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Word of the Day: onzin (nonsense)

Jet suggested the word RAASKALLEN (rave, talk gibberish or nonsense). A lovely word that dates back to the early seventeenth century and is still in general use. Lots of people love to RAASKAL… So do I when I am on my FIETS or RIJWIEL (bicycle, see previous postings). Especially when I’m slightly depressed, it helps to RAASKAL to myself somewhat. Sometimes there is a look of surprise, when another cyclist realizes I am not speaking into my cell phone but to myself. When words are up in the air, they fly around, sometimes they start to hum and sing, and make you happy. 


The verb RAASKALLEN consists of two separate verbs: RAZEN, rage and KALLEN, an out of use verb for ‘talk’. In Scheveningen there used to be a place for old fishermen called the KALHUIS, a sheltered place where they can chat (now in the Muzee).

A milder, more controlled form of RAASKAL is ONZIN, nonsense. This could even be a form of art. The British are very good at ONZIN literature, just think of Lewis Carroll and Edward Lear. Children are fond of nonsense fiction and rhyme, but, as Monty Python’s Flying Circus demonstrated, there is no age limit. The only quality needed for appreciating the art of nonsense is a sense of humour.

The Netherlands can boast of many excellent nonsense writers. Many of them unknown abroad because of the language barrier. When you live here, you probably heard of Annie M.G. Schmidt (1911-1995) whose children’s books are still in print. She is best known for her ‘Jip en Janneke’ novels, but she also wrote hundreds of excellent poems. Most Dutch grew up with her texts, so if you want to get to know these Dutchies a little better, it is well worth a visit to the library and take a peek at her books. Excellent study material for Dutch students.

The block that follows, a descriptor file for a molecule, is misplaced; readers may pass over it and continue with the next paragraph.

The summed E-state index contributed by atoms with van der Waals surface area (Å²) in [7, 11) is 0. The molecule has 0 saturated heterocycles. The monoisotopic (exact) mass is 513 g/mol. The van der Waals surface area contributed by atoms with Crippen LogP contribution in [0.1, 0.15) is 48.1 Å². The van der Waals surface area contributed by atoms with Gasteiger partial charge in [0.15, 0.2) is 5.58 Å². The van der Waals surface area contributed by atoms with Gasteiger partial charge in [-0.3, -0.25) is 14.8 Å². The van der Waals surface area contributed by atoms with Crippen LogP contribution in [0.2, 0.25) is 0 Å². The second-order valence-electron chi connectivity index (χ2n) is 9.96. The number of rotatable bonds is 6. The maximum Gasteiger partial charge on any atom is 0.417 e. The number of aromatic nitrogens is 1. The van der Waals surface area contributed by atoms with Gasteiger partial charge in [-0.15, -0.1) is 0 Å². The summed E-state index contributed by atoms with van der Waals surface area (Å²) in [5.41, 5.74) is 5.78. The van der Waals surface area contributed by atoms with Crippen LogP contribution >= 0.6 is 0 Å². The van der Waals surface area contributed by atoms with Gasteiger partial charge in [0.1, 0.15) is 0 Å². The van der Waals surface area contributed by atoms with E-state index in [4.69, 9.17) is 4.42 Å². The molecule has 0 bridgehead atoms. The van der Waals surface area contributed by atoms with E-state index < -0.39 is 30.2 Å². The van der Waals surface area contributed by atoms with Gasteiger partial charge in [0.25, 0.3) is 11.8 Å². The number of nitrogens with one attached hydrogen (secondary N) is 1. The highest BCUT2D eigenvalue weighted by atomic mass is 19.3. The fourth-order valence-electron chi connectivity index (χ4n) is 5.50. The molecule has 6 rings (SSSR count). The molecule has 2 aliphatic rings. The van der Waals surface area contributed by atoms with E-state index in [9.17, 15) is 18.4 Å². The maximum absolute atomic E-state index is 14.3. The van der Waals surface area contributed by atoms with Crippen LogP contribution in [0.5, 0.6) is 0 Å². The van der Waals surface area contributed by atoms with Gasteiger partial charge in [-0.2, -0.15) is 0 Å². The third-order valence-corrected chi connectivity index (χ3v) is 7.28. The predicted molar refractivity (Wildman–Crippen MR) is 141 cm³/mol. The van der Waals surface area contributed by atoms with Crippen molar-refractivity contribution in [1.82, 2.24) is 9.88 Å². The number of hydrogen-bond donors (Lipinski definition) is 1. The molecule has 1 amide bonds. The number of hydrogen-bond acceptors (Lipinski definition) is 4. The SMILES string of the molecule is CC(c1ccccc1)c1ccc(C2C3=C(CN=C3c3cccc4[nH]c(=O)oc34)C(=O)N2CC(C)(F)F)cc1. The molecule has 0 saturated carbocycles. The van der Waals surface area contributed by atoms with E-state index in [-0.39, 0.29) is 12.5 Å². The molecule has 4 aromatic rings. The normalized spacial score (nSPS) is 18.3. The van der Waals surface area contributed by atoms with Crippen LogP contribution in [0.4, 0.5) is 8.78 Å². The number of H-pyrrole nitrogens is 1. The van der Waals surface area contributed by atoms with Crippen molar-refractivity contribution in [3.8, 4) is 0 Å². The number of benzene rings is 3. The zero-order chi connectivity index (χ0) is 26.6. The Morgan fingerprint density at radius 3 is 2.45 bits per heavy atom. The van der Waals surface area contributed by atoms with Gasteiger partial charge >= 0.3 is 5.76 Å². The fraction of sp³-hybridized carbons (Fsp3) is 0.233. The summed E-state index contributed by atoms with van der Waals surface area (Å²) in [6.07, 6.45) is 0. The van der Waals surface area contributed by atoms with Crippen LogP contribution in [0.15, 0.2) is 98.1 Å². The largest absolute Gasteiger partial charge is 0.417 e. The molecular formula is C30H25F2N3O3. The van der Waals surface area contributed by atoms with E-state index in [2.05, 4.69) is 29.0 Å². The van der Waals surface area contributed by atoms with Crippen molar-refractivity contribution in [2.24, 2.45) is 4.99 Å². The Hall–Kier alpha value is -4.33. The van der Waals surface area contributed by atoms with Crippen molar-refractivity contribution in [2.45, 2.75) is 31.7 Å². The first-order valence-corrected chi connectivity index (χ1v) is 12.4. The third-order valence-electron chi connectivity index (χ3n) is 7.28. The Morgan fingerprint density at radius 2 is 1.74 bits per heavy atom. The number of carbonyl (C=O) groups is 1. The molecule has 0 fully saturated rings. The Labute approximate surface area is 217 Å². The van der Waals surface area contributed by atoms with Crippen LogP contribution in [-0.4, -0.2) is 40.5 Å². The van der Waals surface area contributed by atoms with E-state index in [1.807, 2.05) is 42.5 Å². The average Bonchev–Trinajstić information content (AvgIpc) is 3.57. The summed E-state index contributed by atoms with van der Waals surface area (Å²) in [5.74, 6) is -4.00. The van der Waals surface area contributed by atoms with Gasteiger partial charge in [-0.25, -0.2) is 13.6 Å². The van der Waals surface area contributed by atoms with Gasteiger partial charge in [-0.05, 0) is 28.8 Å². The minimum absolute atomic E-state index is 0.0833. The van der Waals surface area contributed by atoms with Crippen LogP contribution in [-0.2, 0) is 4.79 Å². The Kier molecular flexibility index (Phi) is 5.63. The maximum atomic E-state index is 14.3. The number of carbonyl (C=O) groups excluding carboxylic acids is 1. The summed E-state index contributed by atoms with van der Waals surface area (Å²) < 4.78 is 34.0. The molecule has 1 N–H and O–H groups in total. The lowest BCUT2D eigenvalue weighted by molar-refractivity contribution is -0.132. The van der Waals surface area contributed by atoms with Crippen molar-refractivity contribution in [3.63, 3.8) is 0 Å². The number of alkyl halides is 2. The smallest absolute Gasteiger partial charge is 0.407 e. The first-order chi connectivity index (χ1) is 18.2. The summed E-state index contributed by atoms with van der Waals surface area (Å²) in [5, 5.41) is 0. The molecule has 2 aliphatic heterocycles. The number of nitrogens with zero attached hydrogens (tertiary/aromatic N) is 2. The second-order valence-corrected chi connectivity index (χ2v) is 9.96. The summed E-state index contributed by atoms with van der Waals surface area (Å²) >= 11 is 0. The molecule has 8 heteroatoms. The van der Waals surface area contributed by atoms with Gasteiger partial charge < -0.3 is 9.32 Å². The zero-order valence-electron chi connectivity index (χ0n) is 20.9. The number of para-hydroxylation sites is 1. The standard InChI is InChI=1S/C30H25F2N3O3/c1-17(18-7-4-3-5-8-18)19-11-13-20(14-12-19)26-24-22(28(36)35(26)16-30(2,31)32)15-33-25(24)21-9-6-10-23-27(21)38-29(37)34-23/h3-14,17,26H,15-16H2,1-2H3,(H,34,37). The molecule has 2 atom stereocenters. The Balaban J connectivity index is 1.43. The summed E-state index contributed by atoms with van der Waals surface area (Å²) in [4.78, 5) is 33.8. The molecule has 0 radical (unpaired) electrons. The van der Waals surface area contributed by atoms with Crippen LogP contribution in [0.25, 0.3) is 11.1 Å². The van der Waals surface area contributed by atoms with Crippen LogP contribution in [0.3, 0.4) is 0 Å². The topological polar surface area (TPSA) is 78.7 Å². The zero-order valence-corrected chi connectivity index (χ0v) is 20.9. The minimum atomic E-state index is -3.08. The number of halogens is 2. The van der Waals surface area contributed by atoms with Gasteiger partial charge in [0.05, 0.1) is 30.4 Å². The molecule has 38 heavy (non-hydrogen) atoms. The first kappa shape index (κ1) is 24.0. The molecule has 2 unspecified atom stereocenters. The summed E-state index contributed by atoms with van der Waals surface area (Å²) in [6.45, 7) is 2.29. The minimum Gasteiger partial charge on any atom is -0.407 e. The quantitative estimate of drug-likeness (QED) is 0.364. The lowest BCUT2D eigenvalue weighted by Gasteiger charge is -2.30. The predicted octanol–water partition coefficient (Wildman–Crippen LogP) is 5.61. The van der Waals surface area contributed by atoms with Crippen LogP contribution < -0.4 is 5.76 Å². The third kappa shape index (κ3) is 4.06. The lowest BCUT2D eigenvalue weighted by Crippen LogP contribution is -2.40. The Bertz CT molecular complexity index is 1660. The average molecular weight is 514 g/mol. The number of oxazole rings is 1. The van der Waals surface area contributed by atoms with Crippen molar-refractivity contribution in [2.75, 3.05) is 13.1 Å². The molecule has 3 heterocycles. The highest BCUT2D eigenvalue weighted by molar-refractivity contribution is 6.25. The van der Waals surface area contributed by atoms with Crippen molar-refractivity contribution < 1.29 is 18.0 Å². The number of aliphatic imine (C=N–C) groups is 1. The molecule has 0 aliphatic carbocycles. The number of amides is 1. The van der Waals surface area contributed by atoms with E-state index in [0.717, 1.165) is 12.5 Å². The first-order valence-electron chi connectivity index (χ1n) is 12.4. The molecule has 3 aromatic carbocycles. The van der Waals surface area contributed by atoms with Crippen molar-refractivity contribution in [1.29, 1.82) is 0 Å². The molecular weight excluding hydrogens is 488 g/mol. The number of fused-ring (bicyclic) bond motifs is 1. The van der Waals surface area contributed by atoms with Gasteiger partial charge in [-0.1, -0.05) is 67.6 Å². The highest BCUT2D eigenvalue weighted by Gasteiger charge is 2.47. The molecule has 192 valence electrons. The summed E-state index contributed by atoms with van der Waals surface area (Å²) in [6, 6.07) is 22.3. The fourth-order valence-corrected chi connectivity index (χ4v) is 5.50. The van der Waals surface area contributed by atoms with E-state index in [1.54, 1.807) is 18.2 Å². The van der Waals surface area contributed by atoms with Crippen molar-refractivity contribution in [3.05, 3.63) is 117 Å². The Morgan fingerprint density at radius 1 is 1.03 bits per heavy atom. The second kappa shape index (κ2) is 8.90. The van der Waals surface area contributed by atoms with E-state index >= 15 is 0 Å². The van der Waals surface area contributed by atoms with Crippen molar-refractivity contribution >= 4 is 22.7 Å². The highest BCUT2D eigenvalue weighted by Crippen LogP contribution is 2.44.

Thinking of my own first reading experiences I have fond memories of the novels by Daan van der Vat (1909-1977). In his professional life he was a scholar of English literature at Leiden University, later a journalist based in England. He published his children’s prose and poetry under the pseudonym of Daan Zonderland. You’ll find his books for next to nothing in second hand bookshops or bookmarkets.

To give you a taste of his work, here is a nonsensical poem from ‘Jeroen in Hazevoets Rijk’ (‘Jeroen in Hazevoets Realm’) from 1960. Translated for you as literally as possible.

Er staat een boom in Nederland
Dicht bij het plaatsje Duiven.
Daar groeien rode neuzen aan
En al die neuzen snuiven.

Zodra het echter winter wordt
En het begint te vriezen,
Dan worden al die neuzen paars
En al die neuzen niezen.

There is a tree in Netherlands
Somewhere near Guelders Poort.
On this tree red noses grow
And all those noses snort.

As soon as winter comes
And water starts to freeze,
All those noses will turn blue
And all those noses sneeze.

(translated by Ruud Hisgen, Direct Dutch)